China evaluates vulnerabilities for attacks before disclosure
CANCÚN, Mexico—Look no further than the spread of WannaCry, prompted by a leak last year of a Windows vulnerability the NSA had kept under wraps, for evidence of the importance of addressing and publicly disclosing computer and network vulnerabilities.
Security experts have criticized U.S. intelligence agencies for stockpiling zero-day vulnerabilities rather than urging software companies to patch and then disclose them. In a November report, cybersecurity intelligence company Recorded Future argued that China, a notorious censor, is better than the United States at alerting companies and the public about vulnerabilities it discovers.
A new Recorded Future report suggests that while China is readily disclosing vulnerabilities, it is manipulating its public record of disclosures to hide its approach in potentially using them.
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Recorded Future’s November report concluded that the Chinese National Vulnerability Database, or CNNVD, published vulnerabilities significantly faster than the U.S. National Vulnerability Database. At the same time, report authors Priscilla Moriuchi and Bill Ladd, respectively Recorded Future’s director of strategic threat development and chief data scientist, concluded that the Chinese agency running the database, the Ministry of State Security (MSS), first evaluates the most serious vulnerability discoveries to determine whether China could use them in cyberattacks.
In their new report, published March 9, Moriuchi and Ladd conclude that at least 267 critical vulnerabilities noted in the original report have since had their publication dates retroactively altered. They say their research confirms that MSS, China’s combined equivalent of the CIA and NSA, has changed the disclosure publication dates of vulnerabilities it has already evaluated (and passed on) for use in cyberattacks. Like U.S. intelligence agencies, they say, MSS likely is stockpiling undisclosed vulnerabilities it has not yet considered.
Companies and researchers need to carefully and skeptically consider cybersecurity information published by China, Moriuchi tells The Parallax.
“Large multinational companies have decided they can’t not do business in China,” she said in a phone call prior to Recorded Future CEO Christopher Ahlberg’s presentation of the research at the annual Kaspersky Security Analyst Summit (co-sponsored by Avast Software, which sponsors this site) here Friday. “But they can’t trust security information from the Chinese government.”
“Large multinational companies… can’t trust security information from the Chinese government.”—Priscilla Moriuchi, director of strategic threat development, Recorded Future
The MSS did not return requests for comment.
The research also concludes that MSS’ vulnerability disclosure date manipulation intentionally makes it harder for other countries and businesses to predict advanced persistent threats from China. Nation-states (and the hacker groups they support) often use APTs to steal data, undetected, over a sustained period of time. Because they generally employ encryption and mimic “normal” network behavior, the operations are hard to detect and stop.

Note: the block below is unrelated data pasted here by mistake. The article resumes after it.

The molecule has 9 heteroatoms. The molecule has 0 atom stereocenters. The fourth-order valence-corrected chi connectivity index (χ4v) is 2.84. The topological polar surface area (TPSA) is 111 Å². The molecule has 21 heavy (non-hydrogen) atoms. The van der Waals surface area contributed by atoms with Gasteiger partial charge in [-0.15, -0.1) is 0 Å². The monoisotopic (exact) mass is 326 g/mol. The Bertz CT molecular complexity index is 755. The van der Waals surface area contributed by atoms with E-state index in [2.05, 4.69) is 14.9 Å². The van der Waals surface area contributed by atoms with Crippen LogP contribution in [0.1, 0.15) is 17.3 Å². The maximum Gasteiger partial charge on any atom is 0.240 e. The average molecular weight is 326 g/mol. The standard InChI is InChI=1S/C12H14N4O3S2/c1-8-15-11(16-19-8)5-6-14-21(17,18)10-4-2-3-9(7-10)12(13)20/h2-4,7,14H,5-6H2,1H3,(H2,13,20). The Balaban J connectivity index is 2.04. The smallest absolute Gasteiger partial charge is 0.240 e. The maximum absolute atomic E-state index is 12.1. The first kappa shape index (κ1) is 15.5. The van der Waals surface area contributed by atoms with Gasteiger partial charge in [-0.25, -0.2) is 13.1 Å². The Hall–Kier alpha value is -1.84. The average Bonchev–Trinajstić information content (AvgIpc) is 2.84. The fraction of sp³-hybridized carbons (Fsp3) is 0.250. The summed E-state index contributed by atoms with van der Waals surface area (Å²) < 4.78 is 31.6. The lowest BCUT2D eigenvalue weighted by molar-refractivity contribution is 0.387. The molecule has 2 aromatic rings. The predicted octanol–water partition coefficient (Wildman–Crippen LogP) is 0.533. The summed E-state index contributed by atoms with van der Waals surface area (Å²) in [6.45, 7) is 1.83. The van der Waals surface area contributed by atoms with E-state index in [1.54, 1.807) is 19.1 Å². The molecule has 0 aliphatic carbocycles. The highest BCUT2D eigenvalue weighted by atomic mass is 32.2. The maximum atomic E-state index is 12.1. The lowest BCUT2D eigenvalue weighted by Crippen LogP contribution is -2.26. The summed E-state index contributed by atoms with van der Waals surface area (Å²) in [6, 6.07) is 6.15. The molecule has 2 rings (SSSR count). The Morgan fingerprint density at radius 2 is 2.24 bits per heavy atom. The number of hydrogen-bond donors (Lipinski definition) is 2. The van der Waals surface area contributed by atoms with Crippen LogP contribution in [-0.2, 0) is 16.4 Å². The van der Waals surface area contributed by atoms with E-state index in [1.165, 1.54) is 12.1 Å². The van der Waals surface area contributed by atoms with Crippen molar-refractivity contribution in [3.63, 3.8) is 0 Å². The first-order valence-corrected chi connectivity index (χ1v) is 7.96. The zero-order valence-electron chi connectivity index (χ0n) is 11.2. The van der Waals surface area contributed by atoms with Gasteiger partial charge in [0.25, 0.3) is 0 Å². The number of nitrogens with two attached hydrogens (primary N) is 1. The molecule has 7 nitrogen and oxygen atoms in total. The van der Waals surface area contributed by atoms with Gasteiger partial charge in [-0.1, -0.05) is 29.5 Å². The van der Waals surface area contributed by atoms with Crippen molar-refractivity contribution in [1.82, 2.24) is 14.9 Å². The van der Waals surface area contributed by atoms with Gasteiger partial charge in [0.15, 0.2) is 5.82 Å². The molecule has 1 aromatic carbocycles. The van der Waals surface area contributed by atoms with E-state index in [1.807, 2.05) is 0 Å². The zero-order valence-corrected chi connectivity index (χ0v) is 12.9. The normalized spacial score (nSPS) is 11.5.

To access and steal data stored on computers and networks, APT operations need to first exploit their vulnerabilities. Many of the biggest hacks since 2014 have been APTs. Those include hacks of Equifax in 2017, the Democratic National Committee in 2016, the U.S. government’s Office of Personnel Management in 2015, and Sony Pictures in 2014.
Because of their variety and complexity, it’s difficult to calculate exactly how costly these attacks are. But there’s no question that organizations are feeling compelled to better protect their systems: Research analysts at Gartner predict that cybersecurity spending will surpass $96 billion this year, up 8 percent from 2017.
“The Russians used to be quiet and the Chinese noisy; now it’s the other way around.”—Jim Lewis, director and senior fellow, Technology Policy Program at the Center for Strategic & International Studies
Despite growing evidence that APTs wouldn’t exist without the support of nation-states, including China, it’s good that China is publishing a vulnerability database at all, says Herb Lin, a computer security policy expert and research fellow at Stanford University’s Center for International Security and Cooperation.
Nobody should “be surprised” that the Chinese government has its hand heavily involved in vulnerability research, or that it is “hoarding vulnerabilities,” he says. “What’s surprising to me is that the Chinese have something like our own vulnerability equities process.”
China is “trying to weigh the benefits of disclosure versus the benefits of retention,” Lin says. “This is better than the alternative” of disclosing nothing.
In the wake of President Obama’s 2015 cybersecurity agreement with China’s President Xi, which was designed to address attempted theft of trade secrets, China has become more careful about how it conducts online attacks, says Jim Lewis, director and senior fellow of the Technology Policy Program at the Center for Strategic & International Studies in Washington, D.C.
China and Russia essentially have switched chairs at the geopolitical cybersecurity table, he says.
“One of the unexpected consequences of the Obama-Xi agreement is, [China has] become a lot stealthier. The Russians used to be quiet and the Chinese noisy; now it’s the other way around,” Lewis says. “The MSS is thinking about how to do things without getting caught.”